I'm interested in measuring radiative cooling from plant surfaces in the "atmospheric window" region (8-13 microns). My very basic question is : how does a desert plant cools itself, as it obviously cannot use "normal" transpiration to do it. I'd like to know whether biological evolution already discovered something like ultraradiative metamaterials similar to what has been recently published here: https://science.sciencemag.org/content/355/6329/1062/tab-figures-data
I dont have experience with this but it looks like getting out to 13 microns is neither easy nor cheap. Here are some options for a detector: https://www.thorlabs.com/newgrouppage9.cfm?objectgroup_id=11777. Here is an amplified detector that gets you out past 10 microns: https://www.thorlabs.com/newgrouppage9.cfm?objectgroup_id=11689. Good luck, Jack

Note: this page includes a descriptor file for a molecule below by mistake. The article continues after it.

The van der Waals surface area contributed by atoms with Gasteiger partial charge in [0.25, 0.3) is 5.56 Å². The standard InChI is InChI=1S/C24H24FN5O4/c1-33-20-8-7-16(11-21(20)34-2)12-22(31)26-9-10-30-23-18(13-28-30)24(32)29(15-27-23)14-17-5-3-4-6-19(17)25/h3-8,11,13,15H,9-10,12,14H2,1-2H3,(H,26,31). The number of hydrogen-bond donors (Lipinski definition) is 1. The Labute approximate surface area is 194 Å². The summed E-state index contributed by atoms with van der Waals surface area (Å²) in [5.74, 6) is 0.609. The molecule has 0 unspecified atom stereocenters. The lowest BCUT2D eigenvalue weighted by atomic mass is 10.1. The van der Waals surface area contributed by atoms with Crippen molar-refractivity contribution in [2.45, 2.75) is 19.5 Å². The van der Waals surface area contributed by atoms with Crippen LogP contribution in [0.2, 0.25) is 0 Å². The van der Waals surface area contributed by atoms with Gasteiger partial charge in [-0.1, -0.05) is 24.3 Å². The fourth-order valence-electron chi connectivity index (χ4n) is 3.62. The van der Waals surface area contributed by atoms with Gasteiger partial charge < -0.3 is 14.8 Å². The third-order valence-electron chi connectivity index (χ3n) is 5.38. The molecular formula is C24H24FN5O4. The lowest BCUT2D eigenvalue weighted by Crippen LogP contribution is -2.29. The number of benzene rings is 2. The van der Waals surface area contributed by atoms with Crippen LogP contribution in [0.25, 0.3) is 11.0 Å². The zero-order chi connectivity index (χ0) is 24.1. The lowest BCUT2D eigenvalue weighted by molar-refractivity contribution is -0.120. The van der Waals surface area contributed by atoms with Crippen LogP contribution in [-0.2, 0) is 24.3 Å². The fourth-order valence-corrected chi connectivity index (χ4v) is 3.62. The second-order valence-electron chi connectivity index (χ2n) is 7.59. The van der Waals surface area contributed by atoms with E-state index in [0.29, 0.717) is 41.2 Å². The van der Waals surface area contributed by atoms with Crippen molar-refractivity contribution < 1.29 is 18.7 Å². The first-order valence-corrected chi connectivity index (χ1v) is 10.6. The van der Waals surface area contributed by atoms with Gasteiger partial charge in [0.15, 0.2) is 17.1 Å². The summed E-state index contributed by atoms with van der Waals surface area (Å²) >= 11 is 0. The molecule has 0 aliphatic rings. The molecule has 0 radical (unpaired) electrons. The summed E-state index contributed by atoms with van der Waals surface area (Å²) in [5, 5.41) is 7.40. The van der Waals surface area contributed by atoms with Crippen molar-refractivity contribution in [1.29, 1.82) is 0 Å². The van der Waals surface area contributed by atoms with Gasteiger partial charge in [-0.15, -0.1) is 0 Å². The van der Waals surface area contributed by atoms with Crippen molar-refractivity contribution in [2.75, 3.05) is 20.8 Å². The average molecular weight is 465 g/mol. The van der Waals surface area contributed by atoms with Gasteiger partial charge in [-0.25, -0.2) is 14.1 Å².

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Thanks a lot, Jack! Considering the prices, I'm wondering whether adding a MID-IR filter to some cheaper detector, and strongly amplifying the residual signal could do the job ( ... but of course signal/noise ratio will be the limiting factor). And such filters are not cheap by themselves! Anyways thanks for your help. Jacques Falquet
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